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August 12, 1959 - Image 2

Resource type:
Text
Publication:
Michigan Daily, 1959-08-12

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THE MICHIGAN DAILY

icago Presents Music, Art, Athletic Festivals

fidelity consultants in Chicago
eliminated this problem, and the
results were all that . the 17,000
and more fans who attended each
concert could desire.
Exhibit Problems
The art festival didn't have any
problems with acoustics, although
they had others. Since the exhibits
were outdoors, the artists had to
come out bright and early to get
their work up before the crowds
came, and then at night had to
carefully remove the unsold mas-
terpieces and pack them away for
the next day..
The Gold Coast is the Green-
with Village of Chicago, and one
can find the same number of
"Bohemian" artists and "beatniks"
there as one can in San Francisco
or New York. Perhaps, though, the
artists were merely dressing in aan
extra-colorful way for the "tour-
ists"-because the show was a
huge attraction, drawing many
people from the nearby fashion-
able Lake Shore residential dis-
trict, as well as many people from
out of town.
The show began Thursday
morning and continued 'daily
through Sunday, during which
time the artists who didn't want
to sit idly and wait for customers
busied themselves drinking wine
out of original ceramic mugs,
playing the bongos and other
unusual percussion instruments,
sketching the passers-by (just for
practice), or just chatting in the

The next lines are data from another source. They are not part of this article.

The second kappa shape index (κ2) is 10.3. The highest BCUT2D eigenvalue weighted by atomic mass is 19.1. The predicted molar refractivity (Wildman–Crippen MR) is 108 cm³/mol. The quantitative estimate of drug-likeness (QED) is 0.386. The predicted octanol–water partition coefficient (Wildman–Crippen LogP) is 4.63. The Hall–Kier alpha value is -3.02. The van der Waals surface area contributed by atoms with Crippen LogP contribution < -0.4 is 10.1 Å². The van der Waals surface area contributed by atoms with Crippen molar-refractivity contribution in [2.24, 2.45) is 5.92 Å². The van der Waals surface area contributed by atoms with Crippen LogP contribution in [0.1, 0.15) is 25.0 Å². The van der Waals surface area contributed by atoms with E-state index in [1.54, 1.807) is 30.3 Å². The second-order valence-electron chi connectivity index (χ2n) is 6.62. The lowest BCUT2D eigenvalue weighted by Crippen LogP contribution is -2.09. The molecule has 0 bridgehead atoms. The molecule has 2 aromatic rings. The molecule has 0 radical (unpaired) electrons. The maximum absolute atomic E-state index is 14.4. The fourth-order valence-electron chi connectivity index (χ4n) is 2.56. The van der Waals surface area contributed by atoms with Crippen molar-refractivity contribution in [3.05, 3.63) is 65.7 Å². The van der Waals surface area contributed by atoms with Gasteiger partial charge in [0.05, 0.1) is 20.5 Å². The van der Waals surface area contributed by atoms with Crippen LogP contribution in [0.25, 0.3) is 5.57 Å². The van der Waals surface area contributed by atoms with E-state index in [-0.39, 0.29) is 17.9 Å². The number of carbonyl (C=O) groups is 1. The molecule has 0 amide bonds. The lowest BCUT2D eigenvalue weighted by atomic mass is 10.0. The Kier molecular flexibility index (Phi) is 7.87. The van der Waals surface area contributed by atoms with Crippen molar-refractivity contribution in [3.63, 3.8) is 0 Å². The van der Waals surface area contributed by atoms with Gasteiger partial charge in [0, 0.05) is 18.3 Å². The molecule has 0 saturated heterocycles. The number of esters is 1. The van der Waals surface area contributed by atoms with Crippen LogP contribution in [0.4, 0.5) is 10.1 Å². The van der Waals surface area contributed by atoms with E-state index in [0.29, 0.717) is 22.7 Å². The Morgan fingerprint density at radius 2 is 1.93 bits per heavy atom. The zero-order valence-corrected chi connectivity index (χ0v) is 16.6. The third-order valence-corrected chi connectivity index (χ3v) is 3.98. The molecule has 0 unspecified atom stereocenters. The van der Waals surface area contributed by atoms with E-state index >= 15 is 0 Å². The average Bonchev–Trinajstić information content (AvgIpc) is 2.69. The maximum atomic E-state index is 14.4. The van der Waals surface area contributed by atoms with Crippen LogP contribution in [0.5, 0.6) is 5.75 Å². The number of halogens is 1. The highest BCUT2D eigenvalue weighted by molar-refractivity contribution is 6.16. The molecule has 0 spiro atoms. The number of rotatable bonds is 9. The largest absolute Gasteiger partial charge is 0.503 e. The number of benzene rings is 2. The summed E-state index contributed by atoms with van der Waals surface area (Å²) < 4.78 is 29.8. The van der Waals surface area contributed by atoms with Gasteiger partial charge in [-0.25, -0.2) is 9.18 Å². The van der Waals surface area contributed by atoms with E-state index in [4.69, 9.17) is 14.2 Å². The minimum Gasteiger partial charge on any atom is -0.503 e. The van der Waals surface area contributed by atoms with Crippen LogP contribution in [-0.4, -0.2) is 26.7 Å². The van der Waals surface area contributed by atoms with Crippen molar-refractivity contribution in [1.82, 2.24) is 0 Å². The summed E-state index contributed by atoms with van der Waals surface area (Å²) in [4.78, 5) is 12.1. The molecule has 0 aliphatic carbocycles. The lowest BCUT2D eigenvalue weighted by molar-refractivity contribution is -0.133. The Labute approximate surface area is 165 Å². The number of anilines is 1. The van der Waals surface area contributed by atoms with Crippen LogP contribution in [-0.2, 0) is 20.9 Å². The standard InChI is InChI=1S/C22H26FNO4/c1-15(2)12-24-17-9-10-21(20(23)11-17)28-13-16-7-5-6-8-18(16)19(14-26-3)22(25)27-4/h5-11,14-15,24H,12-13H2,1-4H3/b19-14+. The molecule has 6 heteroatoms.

sun, looking "arty."
Sketch for Profit
Some of the artists who sketched
the passers-by did it not for prac-
tice but for profit, turning 'their
ability at portraiture to good use.
A: surprisingly large number of
people wanted portraits either of
themselves or, more often, their
children, done either in pastels,
..

charcoal or oils, the price depend-
ing on the medium and the artist's
valuation of himself.
Also, for people who could stand
the bitter truth about themselves
-how others see them-a young
caricaturist was. doing land-office
business, with a waiting list of
dozens of people each hour. The
young plutocrat did his carica-
tures in pastels,. working each
night until past midnight and
subsisting on cups of coffee be-
tween and during customers.
The caricatures were also a
drawing-card for the audience of
spectators as well as prospective
subjects, since the artist was con-
stantly surrounded by amateur
critics who wanted to be sure he
caught the right expression on
the subject's face.
Entertainment Provided
For the children at the show,
there was an artist or two of
approximately 12 years of age,
who displayed their works with all
the aplomb and assurance of sea-
soned exhibitors. When they tired
of looking at art, the children
could attend a puppet show, also
put on by young children in a
building nearby.
For the adults, besides the vast
variety of art work (ceramics,
weaving, jewelry, stationery, lith-
ographs, leathercraft, sculpture,
et. al. in addition to ordinary
drawings and paintings), there
was music furnished by a Chicago
night club which most often fea-
tures folk-singers and guitarists.
Thfe entertainment provided by
visitors and native Chicagoans
in the two fields of music and -art
are only a preview, however, of
the third scheduled festival this
month in Chicago: 'the Pan-
American Games Festival, which
will start August 24 in and around
Chicago.

Communist China Lifts
Ban on Large Families

' (EDITOR'S NOTE: Red China re-
G o o d lU C K O c ont olined typil press" efr-
G ood. V /1. n /birth control, in a typical bewilder-
HngCommunireversal of policy.
finahHere, Dr. Sripati Chandrasekhar,
director of India's Institute for
yoePopulation inMadras, who'recently
r returned from extensive travel be-
hind the Bamboo Curtain, reports
n fon the strange state of birth con-
ouer l r trol in Red China.)
About five years ago, the Com-
munist government took the first
real census of China and came up